Athens is seeking $9 million in funding for a new fire station

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ATHENS, Ohio (WOUB) — The city of Athens is looking to move quickly to secure funding for a new fire station now that voters have approved an income tax increase to pay for it.

The city plans to issue $9 million in bonds to fund construction of the station, which will be built on a parcel along the Hocking River just past the Stimson Avenue roundabout.

With interest rates rising, the city is hoping to lock in a rate as soon as possible.

“In my opinion it’s almost like a race against time,” Mike Burns told City Council members at Monday night’s meeting. Burns is with Baird, a financial services company that is helping the city line up the financing.

The steps involved in getting to the point of issuing the bonds will take until at least mid-June. This includes three readings of the ordinance proposing the bond issue, starting with the first reading at next Monday’s council meeting.

The city is building a new main fire station because the existing one on Columbus Road is no longer structurally sound and presents other safety concerns for firefighters.

In last week’s primary election, Athens voters approved a 0.1 percent increase in the local income tax to pay for the new station. Building it grows more costly as the Federal Reserve raises interest rates to tamp down the inflation that is driving up the cost of construction materials.

The Stimson parcel was identified as an ideal location for the new station because it’s just a few hundred feet from the interchange for highways 50, 33 and 32. This will provide easy access to all parts of the city and increase response times, Athens Fire Chief Robert Rymer told council members in November.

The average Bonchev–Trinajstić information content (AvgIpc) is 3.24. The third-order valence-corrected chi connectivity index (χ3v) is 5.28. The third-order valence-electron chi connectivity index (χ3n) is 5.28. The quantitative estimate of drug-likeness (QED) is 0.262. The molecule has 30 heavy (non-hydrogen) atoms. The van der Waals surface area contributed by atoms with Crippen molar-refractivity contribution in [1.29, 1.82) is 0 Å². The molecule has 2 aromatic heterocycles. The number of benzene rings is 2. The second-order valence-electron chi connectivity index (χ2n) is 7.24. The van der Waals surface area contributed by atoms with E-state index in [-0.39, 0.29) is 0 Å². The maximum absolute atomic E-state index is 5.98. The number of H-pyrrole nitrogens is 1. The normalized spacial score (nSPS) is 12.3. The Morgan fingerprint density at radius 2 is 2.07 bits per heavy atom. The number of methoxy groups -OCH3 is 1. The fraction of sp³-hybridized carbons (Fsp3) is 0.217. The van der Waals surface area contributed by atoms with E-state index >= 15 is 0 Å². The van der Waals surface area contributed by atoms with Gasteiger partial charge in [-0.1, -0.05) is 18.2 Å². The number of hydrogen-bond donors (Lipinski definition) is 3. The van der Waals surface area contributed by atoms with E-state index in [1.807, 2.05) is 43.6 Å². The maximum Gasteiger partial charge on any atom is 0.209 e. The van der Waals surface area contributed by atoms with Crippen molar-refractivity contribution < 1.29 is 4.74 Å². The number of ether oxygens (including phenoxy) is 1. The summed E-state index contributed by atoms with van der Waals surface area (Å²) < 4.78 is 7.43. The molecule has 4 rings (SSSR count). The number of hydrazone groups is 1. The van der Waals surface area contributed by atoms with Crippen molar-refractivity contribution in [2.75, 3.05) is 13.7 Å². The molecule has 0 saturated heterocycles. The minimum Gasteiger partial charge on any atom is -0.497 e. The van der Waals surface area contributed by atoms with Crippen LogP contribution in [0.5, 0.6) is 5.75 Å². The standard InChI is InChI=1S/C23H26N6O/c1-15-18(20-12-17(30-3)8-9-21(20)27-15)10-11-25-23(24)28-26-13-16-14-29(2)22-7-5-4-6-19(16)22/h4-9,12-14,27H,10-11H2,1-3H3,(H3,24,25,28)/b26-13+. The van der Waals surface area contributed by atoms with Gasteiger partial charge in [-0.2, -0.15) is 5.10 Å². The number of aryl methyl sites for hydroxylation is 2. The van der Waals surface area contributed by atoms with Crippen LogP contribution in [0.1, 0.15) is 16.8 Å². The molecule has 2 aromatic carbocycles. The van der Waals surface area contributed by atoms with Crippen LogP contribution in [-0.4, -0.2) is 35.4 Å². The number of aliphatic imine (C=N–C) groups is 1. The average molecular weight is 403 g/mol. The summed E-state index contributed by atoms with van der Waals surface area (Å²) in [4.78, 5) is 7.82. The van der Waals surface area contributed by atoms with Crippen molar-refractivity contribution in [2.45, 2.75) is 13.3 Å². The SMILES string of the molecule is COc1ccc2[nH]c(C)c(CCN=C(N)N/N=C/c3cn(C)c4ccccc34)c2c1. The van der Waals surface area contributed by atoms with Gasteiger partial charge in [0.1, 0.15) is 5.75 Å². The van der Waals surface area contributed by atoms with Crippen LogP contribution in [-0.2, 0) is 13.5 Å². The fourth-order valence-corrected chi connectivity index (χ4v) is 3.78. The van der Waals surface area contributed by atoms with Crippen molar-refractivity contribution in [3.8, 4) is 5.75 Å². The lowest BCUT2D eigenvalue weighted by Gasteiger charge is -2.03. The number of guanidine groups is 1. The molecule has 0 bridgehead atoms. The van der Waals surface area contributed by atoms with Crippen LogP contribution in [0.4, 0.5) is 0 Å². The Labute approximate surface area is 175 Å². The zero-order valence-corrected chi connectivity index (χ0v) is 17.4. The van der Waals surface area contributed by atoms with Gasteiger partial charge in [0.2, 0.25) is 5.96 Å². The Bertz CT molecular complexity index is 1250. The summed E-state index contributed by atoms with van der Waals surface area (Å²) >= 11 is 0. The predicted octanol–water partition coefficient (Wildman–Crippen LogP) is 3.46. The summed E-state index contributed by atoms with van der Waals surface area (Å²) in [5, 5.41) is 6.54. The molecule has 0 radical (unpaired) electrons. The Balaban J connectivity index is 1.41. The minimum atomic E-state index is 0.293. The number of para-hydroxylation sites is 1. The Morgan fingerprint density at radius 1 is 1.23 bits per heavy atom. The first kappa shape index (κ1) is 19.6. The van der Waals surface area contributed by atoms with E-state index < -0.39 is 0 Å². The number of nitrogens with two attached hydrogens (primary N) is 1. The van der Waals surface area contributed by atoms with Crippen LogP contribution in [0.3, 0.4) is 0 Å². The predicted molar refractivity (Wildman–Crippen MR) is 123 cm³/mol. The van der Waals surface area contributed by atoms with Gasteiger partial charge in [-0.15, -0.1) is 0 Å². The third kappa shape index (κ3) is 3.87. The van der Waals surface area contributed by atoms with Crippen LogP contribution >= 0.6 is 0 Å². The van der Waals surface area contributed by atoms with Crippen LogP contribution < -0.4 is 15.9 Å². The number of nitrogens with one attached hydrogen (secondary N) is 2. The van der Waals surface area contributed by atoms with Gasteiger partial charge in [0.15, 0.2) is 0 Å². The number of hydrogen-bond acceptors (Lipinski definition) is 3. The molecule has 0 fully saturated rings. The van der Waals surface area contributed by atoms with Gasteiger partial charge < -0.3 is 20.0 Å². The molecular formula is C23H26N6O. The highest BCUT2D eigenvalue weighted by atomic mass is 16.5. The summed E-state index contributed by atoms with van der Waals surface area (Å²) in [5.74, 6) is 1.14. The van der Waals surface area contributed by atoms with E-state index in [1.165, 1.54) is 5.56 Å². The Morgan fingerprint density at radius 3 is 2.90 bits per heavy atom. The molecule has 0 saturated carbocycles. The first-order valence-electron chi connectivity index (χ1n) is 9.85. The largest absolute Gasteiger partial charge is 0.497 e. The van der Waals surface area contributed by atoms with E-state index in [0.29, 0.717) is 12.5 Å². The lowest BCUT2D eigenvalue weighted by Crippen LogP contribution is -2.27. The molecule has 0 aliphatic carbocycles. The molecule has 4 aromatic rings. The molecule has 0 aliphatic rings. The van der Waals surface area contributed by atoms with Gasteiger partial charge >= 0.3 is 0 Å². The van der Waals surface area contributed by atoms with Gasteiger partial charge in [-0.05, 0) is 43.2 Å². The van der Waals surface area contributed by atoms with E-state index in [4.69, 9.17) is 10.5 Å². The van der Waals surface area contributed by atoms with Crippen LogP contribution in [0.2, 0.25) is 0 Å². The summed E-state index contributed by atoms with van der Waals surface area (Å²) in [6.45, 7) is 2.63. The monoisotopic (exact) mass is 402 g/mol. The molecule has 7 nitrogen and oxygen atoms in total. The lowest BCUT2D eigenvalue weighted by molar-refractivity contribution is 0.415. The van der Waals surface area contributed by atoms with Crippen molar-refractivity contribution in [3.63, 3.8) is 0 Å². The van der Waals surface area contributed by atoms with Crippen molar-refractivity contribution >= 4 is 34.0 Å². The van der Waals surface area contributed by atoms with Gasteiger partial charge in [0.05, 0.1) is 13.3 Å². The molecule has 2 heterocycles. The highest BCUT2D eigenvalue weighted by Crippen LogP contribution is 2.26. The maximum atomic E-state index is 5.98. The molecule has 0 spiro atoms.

The city has posted on YouTube an animated walkthrough of the proposed design of the new fire station.

Council members on Monday also took up a proposal to give renters in Athens some additional protection if they fall behind on their rent.

Ohio is one of only five states in which landlords can begin eviction proceedings if a tenant is one day late with the rent, said Council Member Ben Ziff.

Under the pay-to-stay proposal, renters who are facing eviction could not be evicted if they paid the past-due rent and any late fees owed by the date of the eviction hearing.

Several other Ohio municipalities have adopted a similar ordinance, including Cincinnati and Toledo, Ziff said.

Council Member Solveig Spjeldnes noted that it takes landlords about 20 days to get an eviction hearing before a judge, so the pay-to-stay proposal would buy tenants a few extra weeks to come up with the rent.

Spjeldnes said she talked to a major local landlord about the proposal, who said he didn’t have a problem with it.

Spjelnes did suggest that perhaps the pay-to-stay proposal should require tenants to notify landlords if they are going to be late on the rent so landlords can plan for it.

Council members also discussed including a cap in the proposal on the amount of late fees landlords can charge, which other cities have done in their ordinances.

The proposal must now be drafted into a proposed ordinance, which would then require three readings and a vote by the council before it could take effect.